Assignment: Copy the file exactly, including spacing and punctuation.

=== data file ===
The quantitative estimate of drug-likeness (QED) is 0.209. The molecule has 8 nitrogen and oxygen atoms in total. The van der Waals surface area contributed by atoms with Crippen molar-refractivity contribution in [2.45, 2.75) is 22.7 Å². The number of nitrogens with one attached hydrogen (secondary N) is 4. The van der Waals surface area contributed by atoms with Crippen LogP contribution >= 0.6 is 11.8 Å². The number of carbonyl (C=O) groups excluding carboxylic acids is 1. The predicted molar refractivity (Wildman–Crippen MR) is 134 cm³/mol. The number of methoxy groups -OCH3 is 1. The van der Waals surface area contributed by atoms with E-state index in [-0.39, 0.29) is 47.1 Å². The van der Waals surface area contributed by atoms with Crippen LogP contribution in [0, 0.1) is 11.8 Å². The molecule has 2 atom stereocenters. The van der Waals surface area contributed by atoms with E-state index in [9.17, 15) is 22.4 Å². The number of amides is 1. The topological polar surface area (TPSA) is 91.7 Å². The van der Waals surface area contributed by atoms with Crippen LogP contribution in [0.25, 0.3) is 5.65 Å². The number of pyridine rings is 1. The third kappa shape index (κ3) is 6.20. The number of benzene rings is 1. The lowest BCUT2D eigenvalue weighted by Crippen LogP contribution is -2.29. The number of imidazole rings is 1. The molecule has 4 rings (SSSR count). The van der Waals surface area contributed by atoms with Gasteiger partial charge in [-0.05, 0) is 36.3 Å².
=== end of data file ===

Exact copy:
The quantitative estimate of drug-likeness (QED) is 0.209. The molecule has 8 nitrogen and oxygen atoms in total. The van der Waals surface area contributed by atoms with Crippen molar-refractivity contribution in [2.45, 2.75) is 22.7 Å². The number of nitrogens with one attached hydrogen (secondary N) is 4. The van der Waals surface area contributed by atoms with Crippen LogP contribution >= 0.6 is 11.8 Å². The number of carbonyl (C=O) groups excluding carboxylic acids is 1. The predicted molar refractivity (Wildman–Crippen MR) is 134 cm³/mol. The number of methoxy groups -OCH3 is 1. The van der Waals surface area contributed by atoms with E-state index in [-0.39, 0.29) is 47.1 Å². The van der Waals surface area contributed by atoms with Crippen LogP contribution in [0, 0.1) is 11.8 Å². The molecule has 2 atom stereocenters. The van der Waals surface area contributed by atoms with E-state index in [9.17, 15) is 22.4 Å². The number of amides is 1. The topological polar surface area (TPSA) is 91.7 Å². The van der Waals surface area contributed by atoms with Crippen LogP contribution in [0.25, 0.3) is 5.65 Å². The number of pyridine rings is 1. The third kappa shape index (κ3) is 6.20. The number of benzene rings is 1. The lowest BCUT2D eigenvalue weighted by Crippen LogP contribution is -2.29. The number of imidazole rings is 1. The molecule has 4 rings (SSSR count). The van der Waals surface area contributed by atoms with Gasteiger partial charge in [-0.05, 0) is 36.3 Å².